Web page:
Recent effects of the war in Ukraine on the North Range ports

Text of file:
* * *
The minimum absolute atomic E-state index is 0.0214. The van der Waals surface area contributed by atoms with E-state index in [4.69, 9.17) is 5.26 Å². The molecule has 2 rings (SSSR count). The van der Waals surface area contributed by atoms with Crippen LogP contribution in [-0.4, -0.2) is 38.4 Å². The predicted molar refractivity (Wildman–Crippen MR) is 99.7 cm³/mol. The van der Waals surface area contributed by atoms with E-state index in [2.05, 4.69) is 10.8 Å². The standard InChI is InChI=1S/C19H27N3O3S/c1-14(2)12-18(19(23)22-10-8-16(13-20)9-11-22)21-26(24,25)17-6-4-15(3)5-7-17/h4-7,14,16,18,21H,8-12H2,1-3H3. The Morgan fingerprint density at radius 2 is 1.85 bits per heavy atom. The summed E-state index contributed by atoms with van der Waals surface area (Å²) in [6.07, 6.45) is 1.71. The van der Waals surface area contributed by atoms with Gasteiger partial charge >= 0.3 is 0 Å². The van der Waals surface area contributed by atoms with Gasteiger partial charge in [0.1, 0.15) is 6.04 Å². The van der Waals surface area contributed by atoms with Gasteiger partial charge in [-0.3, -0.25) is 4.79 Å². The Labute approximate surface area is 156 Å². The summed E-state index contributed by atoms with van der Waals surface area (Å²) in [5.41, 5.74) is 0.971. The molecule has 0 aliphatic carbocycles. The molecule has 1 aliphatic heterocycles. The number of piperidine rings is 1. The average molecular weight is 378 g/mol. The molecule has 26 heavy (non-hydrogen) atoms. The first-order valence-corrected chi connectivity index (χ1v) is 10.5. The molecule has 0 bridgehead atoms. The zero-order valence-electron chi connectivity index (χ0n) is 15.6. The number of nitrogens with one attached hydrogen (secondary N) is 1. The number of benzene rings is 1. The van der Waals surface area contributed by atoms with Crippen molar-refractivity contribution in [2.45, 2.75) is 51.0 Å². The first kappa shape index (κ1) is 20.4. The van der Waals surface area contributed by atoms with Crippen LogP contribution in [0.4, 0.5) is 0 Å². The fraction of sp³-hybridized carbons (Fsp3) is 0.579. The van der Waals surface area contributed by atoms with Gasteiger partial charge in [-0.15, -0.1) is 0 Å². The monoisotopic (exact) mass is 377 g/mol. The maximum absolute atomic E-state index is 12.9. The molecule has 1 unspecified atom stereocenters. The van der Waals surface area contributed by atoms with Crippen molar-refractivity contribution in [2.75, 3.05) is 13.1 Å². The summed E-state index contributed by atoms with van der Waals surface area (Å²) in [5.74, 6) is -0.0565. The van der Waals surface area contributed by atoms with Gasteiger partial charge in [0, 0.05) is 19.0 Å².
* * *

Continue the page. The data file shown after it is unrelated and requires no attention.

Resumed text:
Russia’s ongoing war in Ukraine poses a new challenge and uncertainty for the North Range ports. Looking at the direct effects, only a small reduction in traffic is to be expected. The North Range ports have no significant connection to the Ukrainian economy, as there is only a negligible amount of shipping and hinterland transport to or from Ukraine. Rotterdam had the largest container trade volume with Ukraine of all the North Range ports with an average of one million tonnes per year over the past ten years. This represents 0.0025% of the total throughput of goods in Rotterdam. In all the other ports, this proportion is close to zero (Eurostat, 2022b). Thus, the effects of the war can be expected to be small. However, sanctions imposed upon Russia by the European Union and its member states, restricting specific goods, will have a much stronger impact on the North Range ports. All North Range ports handle a significant share of their volume with Russia. Especially in Hamburg and Rotterdam, the share of Russian volume of total goods throughput ranged from 10% to 15% between 2016 and 2020. The remaining ports have fluctuating trade with Russia from 1% to 17% of total handling (see Figure 4). The global economic upheavals due to the war are enormous, so that a further decline in trade is to be expected. A global supply crisis could grow from this and will imply geo-strategical changes (Jung, 2022; Kappel, 2022). In addition, inflation is gaining momentum due to recent shocks. The COVID-19 pandemic, which has been going on for two years, has disrupted the complex international supply chains in industrial production. The recovery process hoped for in 2022 was interrupted by Russia’s war in Ukraine. Not only were the supply chains running through Ukraine affected here, but the West’s strict sanction policy against Russia is disrupting international trade (Berlemann et al., 2022). Currently, there is no end in sight, which implies a potential disruption to trade through the North Range ports.